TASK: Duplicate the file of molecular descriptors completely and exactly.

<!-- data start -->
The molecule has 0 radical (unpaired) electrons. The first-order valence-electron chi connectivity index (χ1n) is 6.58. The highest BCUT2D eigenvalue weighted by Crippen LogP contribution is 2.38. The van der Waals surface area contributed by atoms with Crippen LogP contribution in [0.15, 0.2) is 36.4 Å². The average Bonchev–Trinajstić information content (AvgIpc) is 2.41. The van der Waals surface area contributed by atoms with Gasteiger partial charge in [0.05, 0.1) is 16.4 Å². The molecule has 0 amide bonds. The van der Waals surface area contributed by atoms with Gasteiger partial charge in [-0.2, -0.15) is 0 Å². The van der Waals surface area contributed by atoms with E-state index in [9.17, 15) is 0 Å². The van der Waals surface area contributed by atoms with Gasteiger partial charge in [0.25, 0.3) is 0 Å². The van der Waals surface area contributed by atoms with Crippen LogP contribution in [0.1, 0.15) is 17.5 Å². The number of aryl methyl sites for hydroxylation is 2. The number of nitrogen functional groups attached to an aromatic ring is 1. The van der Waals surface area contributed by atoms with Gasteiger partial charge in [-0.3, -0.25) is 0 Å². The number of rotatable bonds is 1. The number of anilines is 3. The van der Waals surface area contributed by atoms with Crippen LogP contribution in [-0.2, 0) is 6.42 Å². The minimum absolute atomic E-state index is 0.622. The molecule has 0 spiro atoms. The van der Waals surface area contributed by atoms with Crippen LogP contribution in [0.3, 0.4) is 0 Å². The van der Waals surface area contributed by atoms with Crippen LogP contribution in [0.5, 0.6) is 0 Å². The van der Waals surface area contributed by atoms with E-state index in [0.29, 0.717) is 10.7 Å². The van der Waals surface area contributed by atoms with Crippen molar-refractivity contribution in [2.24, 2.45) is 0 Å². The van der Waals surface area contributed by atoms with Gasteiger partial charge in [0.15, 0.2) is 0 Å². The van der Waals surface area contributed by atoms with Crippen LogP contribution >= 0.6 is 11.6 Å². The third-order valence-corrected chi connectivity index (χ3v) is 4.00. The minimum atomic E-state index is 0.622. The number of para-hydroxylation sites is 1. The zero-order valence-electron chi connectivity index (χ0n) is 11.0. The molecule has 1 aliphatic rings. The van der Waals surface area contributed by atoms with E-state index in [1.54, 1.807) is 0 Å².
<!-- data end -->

The molecule has 0 radical (unpaired) electrons. The first-order valence-electron chi connectivity index (χ1n) is 6.58. The highest BCUT2D eigenvalue weighted by Crippen LogP contribution is 2.38. The van der Waals surface area contributed by atoms with Crippen LogP contribution in [0.15, 0.2) is 36.4 Å². The average Bonchev–Trinajstić information content (AvgIpc) is 2.41. The van der Waals surface area contributed by atoms with Gasteiger partial charge in [0.05, 0.1) is 16.4 Å². The molecule has 0 amide bonds. The van der Waals surface area contributed by atoms with Gasteiger partial charge in [-0.2, -0.15) is 0 Å². The van der Waals surface area contributed by atoms with E-state index in [9.17, 15) is 0 Å². The van der Waals surface area contributed by atoms with Gasteiger partial charge in [0.25, 0.3) is 0 Å². The van der Waals surface area contributed by atoms with Crippen LogP contribution in [0.1, 0.15) is 17.5 Å². The number of aryl methyl sites for hydroxylation is 2. The number of nitrogen functional groups attached to an aromatic ring is 1. The van der Waals surface area contributed by atoms with Gasteiger partial charge in [-0.3, -0.25) is 0 Å². The number of rotatable bonds is 1. The number of anilines is 3. The van der Waals surface area contributed by atoms with Crippen LogP contribution in [-0.2, 0) is 6.42 Å². The minimum absolute atomic E-state index is 0.622. The molecule has 0 spiro atoms. The van der Waals surface area contributed by atoms with Crippen LogP contribution in [0.3, 0.4) is 0 Å². The van der Waals surface area contributed by atoms with Crippen LogP contribution in [0.5, 0.6) is 0 Å². The van der Waals surface area contributed by atoms with E-state index in [0.29, 0.717) is 10.7 Å². The van der Waals surface area contributed by atoms with Crippen molar-refractivity contribution in [2.24, 2.45) is 0 Å². The van der Waals surface area contributed by atoms with Gasteiger partial charge in [0.15, 0.2) is 0 Å². The van der Waals surface area contributed by atoms with Crippen LogP contribution >= 0.6 is 11.6 Å². The third-order valence-corrected chi connectivity index (χ3v) is 4.00. The minimum atomic E-state index is 0.622. The number of para-hydroxylation sites is 1. The zero-order valence-electron chi connectivity index (χ0n) is 11.0. The molecule has 1 aliphatic rings. The van der Waals surface area contributed by atoms with E-state index in [1.54, 1.807) is 0 Å².